1. Don't I know it! I went through a phase trying very hard to like and appreciate books from my own country, but the critically-acclaimed stuff recommended to me were BORING. (Besides, they exoticised Asian culture, which is a major no-no. Why can we not be people, instead of stick figures?). I did pretend to enjoy them more than I did, because I didn't want people to accuse me of being too westernised. But after a while I realised, hey, if a novel isn't that good, there is no point pretending it is. It is possible that novels from a certain region haven't attained their peak yet, and different countries produce their best art in different fields. You might say, for example, opera is quintessentially Italian, the classical composers that everybody knows of are German or Austrian (I know there are many famous ones, but I mean Bach, Mozart and Beethoven), the French are good at satire, etc.
    My point is, why can't Asian writers be treated as writers rather than as representatives of a region that we are obliged to read in order to confirm our national identity? Isn't that insulting our intelligence? It implies we must adopt lower standards for our national literature in order to belong to that culture.
    Maybe if you want to keep up your literary Vietnamese, you could try translating Tolstoy into Vietnamese?

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    1. Why does your comment sound like you're talking about Asian writers overseas or even, say, Asian American writers, rather than Asians in Asia? Or maybe it's me.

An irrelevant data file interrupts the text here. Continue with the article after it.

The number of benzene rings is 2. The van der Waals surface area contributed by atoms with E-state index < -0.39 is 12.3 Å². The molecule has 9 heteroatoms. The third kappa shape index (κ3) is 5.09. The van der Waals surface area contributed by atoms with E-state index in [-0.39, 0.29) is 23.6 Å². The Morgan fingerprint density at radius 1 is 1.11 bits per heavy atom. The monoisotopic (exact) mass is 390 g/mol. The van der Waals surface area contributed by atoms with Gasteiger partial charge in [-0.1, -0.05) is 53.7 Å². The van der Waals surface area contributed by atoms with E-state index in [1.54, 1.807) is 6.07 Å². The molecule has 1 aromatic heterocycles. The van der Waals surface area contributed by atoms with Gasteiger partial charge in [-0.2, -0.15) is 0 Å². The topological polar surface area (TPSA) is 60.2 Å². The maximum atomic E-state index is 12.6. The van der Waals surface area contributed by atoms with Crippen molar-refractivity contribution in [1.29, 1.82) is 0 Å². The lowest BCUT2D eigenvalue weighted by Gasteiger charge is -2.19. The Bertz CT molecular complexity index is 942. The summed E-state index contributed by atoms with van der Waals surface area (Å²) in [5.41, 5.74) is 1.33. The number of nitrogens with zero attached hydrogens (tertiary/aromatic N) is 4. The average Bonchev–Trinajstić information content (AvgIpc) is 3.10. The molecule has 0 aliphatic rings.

I remember what you wrote about Amy Tan on your blog.
      Yeah, Bach, Mozart, Beethoven, Strauss, Brahms, Handel, Haydn, Wagner, Schumann, Schubert... a whole bunch of them.
      I agree with your point about different countries producing their best art in different fields- what bothers me is that reading is not only about enjoyment, and if I don't read Vietnamese literature, I know almost nothing about it and have no right to say anything about it. It's the ignorance that bothers me.
      But no, I don't like translating. My brain doesn't work that way, I think in the language in which I write. Here I have to translate letters and papers and forms and stuff for my family and that's enough to drive me nuts, let alone fiction.

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    2. Well the stuff im exposed to through the media tends to be books by westernised asians. Its not just amy tan though, ive looked through acclaimed translations and it seems that we are expected to write Serious Issues about our own cultures to be accepted as literary equals by the west. Westerners are given more freedom in subject content. Their standard is supposedly the neutral standard rather than defined by their culture and politics. Why may we not be people instead of being defined as a distinct culture? I want to read great novels about people who happen to be Asian, not novels by people who thrust into your faces that they are of a less known culture and therefore you must attend to what they say. Now vikram seths novel is dinstinctly indian and yet the experience is so universal that you dont need to try to empathise with indians specifically. He builds a world but does not judge. There is no ostensible ideology. He tells a story but does not thrust ideals into your face. They are types but not stereotypes.

      You seem to remember my views better than i do! I dont remember most of what i thought yrs ago.

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    3. Then that's different. I see your point, and agree, but I was focusing on Vietnamese writers in Vietnam writing in Vietnamese for Vietnamese people.

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  2. It seems to me that an expatriate does well to combine the best of both worlds -- the past and the present. Hang in there! Erase the guilt. Embrace the future!

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    1. The funny (or sad) part is that I'm a Vietnamese in Norway that mostly love stuff from the US, the UK, Russia and France. Oh well...